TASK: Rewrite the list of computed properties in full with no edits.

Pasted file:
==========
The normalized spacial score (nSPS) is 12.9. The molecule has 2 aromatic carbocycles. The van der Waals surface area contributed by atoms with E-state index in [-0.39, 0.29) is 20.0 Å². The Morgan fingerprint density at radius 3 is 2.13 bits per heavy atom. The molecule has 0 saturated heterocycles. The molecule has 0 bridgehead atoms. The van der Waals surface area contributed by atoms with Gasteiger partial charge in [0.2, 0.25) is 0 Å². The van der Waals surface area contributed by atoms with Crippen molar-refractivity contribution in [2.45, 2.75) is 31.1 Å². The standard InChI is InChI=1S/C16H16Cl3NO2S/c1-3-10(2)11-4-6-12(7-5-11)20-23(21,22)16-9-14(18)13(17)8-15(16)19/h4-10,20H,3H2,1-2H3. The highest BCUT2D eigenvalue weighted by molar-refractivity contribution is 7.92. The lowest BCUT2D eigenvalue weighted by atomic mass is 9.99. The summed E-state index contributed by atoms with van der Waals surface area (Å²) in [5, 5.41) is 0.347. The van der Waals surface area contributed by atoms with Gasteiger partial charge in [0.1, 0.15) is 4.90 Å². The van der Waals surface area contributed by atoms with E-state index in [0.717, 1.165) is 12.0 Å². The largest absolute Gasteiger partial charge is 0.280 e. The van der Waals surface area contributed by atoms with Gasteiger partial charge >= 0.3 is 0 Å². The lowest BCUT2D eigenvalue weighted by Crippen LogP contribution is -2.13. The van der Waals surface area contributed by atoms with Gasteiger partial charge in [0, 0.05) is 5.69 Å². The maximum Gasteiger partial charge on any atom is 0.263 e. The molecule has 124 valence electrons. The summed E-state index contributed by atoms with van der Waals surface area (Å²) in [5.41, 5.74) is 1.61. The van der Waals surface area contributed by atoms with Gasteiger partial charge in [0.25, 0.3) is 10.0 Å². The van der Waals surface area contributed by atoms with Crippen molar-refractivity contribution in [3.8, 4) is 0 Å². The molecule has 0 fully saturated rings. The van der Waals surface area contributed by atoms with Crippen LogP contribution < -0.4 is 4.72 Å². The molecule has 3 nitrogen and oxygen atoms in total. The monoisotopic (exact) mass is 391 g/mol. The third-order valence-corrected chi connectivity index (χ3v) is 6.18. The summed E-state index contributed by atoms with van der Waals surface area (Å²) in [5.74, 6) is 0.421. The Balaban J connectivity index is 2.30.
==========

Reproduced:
The normalized spacial score (nSPS) is 12.9. The molecule has 2 aromatic carbocycles. The van der Waals surface area contributed by atoms with E-state index in [-0.39, 0.29) is 20.0 Å². The Morgan fingerprint density at radius 3 is 2.13 bits per heavy atom. The molecule has 0 saturated heterocycles. The molecule has 0 bridgehead atoms. The van der Waals surface area contributed by atoms with Gasteiger partial charge in [0.2, 0.25) is 0 Å². The van der Waals surface area contributed by atoms with Crippen molar-refractivity contribution in [2.45, 2.75) is 31.1 Å². The standard InChI is InChI=1S/C16H16Cl3NO2S/c1-3-10(2)11-4-6-12(7-5-11)20-23(21,22)16-9-14(18)13(17)8-15(16)19/h4-10,20H,3H2,1-2H3. The highest BCUT2D eigenvalue weighted by molar-refractivity contribution is 7.92. The lowest BCUT2D eigenvalue weighted by atomic mass is 9.99. The summed E-state index contributed by atoms with van der Waals surface area (Å²) in [5, 5.41) is 0.347. The van der Waals surface area contributed by atoms with Gasteiger partial charge in [0.1, 0.15) is 4.90 Å². The van der Waals surface area contributed by atoms with E-state index in [0.717, 1.165) is 12.0 Å². The largest absolute Gasteiger partial charge is 0.280 e. The van der Waals surface area contributed by atoms with Gasteiger partial charge >= 0.3 is 0 Å². The lowest BCUT2D eigenvalue weighted by Crippen LogP contribution is -2.13. The van der Waals surface area contributed by atoms with Gasteiger partial charge in [0, 0.05) is 5.69 Å². The maximum Gasteiger partial charge on any atom is 0.263 e. The molecule has 124 valence electrons. The summed E-state index contributed by atoms with van der Waals surface area (Å²) in [5.41, 5.74) is 1.61. The van der Waals surface area contributed by atoms with Gasteiger partial charge in [0.25, 0.3) is 10.0 Å². The van der Waals surface area contributed by atoms with Crippen molar-refractivity contribution in [3.8, 4) is 0 Å². The molecule has 0 fully saturated rings. The van der Waals surface area contributed by atoms with Crippen LogP contribution < -0.4 is 4.72 Å². The molecule has 3 nitrogen and oxygen atoms in total. The monoisotopic (exact) mass is 391 g/mol. The third-order valence-corrected chi connectivity index (χ3v) is 6.18. The summed E-state index contributed by atoms with van der Waals surface area (Å²) in [5.74, 6) is 0.421. The Balaban J connectivity index is 2.30.